Google Reportedly Building Cloud Storage Service to Rival Dropbox

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Kimihiro Hoshino / Getty Images

It appears that Google’s long-rumored cloud storage service, Google Drive, might finally be ready to hit the market. The Wall Street Journal, who cites “people familiar with the matter,” says the service will work somewhat like its soon-to-be rival Dropbox in that users will get a certain amount of storage space for free and will most likely be able to pay to upgrade their accounts.

The biggest surprise about the move is that it’s only happening now. Google has significant advantages over other cloud storage services in that it already has a plethora of free, streamlined services that can be integrated into Google Drive. It’s likely that Google’s move to condense its privacy policies and integrate data sharing between services starting on March 1 might have something to do with the timing.

(MORE: The Basics Behind Google’s New Privacy Policies)

For example, users can automatically upload photos from their Android phones to a private Google+ album, making sharing photos a lot easier. It’s not hard to envision a system where a Google Drive mobile app lets you instantly upload all of your videos, photos and other documents directly from your phone to your Drive account.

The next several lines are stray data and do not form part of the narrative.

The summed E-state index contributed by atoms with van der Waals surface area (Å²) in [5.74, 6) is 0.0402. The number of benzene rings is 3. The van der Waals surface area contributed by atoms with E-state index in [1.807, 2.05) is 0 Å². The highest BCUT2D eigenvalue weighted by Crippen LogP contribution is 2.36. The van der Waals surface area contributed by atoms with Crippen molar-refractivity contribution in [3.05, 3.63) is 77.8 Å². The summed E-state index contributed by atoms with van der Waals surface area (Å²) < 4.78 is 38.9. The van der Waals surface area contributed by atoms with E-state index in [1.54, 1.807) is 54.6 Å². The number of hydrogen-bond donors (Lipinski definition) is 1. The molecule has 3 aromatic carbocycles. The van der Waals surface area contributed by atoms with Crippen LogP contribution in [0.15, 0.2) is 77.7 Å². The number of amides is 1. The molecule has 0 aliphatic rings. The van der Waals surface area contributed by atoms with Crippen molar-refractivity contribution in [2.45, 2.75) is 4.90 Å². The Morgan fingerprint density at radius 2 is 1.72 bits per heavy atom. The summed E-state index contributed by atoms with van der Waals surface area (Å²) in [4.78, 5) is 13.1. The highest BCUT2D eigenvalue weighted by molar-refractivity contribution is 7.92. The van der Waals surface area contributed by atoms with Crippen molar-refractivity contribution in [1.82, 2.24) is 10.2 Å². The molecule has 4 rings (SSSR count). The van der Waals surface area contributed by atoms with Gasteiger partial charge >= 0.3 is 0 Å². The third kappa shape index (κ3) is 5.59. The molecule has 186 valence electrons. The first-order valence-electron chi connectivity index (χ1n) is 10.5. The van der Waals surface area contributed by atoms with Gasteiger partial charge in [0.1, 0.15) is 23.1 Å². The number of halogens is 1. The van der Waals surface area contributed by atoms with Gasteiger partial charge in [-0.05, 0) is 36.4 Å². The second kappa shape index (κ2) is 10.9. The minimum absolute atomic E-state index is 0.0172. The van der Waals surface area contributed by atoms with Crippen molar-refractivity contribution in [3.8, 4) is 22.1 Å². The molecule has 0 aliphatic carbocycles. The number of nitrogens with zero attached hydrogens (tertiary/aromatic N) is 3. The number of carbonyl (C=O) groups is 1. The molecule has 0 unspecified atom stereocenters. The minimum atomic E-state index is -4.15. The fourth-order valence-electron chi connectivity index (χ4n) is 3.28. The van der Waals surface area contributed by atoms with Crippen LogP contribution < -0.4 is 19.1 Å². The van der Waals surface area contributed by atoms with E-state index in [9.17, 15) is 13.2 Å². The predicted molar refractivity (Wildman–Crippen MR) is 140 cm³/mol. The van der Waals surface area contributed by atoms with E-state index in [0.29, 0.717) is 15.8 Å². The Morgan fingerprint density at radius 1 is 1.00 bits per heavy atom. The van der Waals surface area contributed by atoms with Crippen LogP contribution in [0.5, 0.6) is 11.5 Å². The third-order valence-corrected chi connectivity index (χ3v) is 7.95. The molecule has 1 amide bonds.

So, how worried should Dropbox be? Very. It currently offers 2GB for free, charging $9.99 per month for a Pro 50 account with 50GB of data.

It’s hard to imagine that Google, an Internet Goliath compared to Dropbox’s David, won’t be able to compete with those prices. It already offers plenty of free cloud storage in the form of Picasa, Gmail and Google Docs, which, by the way, can be upgraded already to 20GB of shared data for $5 per year.

Unless Google botches the interface, it’s hard to see how this will fail. That is, of course, until we consider the privacy question. How is Google able to offer so many great services for free? It scans your data and targets ads to you.

Will Google be content with the Dropbox model, where the money is made off of upgraded accounts? Or will it scan documents in your Google Drive account to creat targeted ads?

Still, seeing as how many people use Gmail despite Google’s invasive ad system, its hard to see how Drive won’t be a force to be reckoned with.

(MORE: Would You Give Up Your Internet Privacy to Google for $25?)

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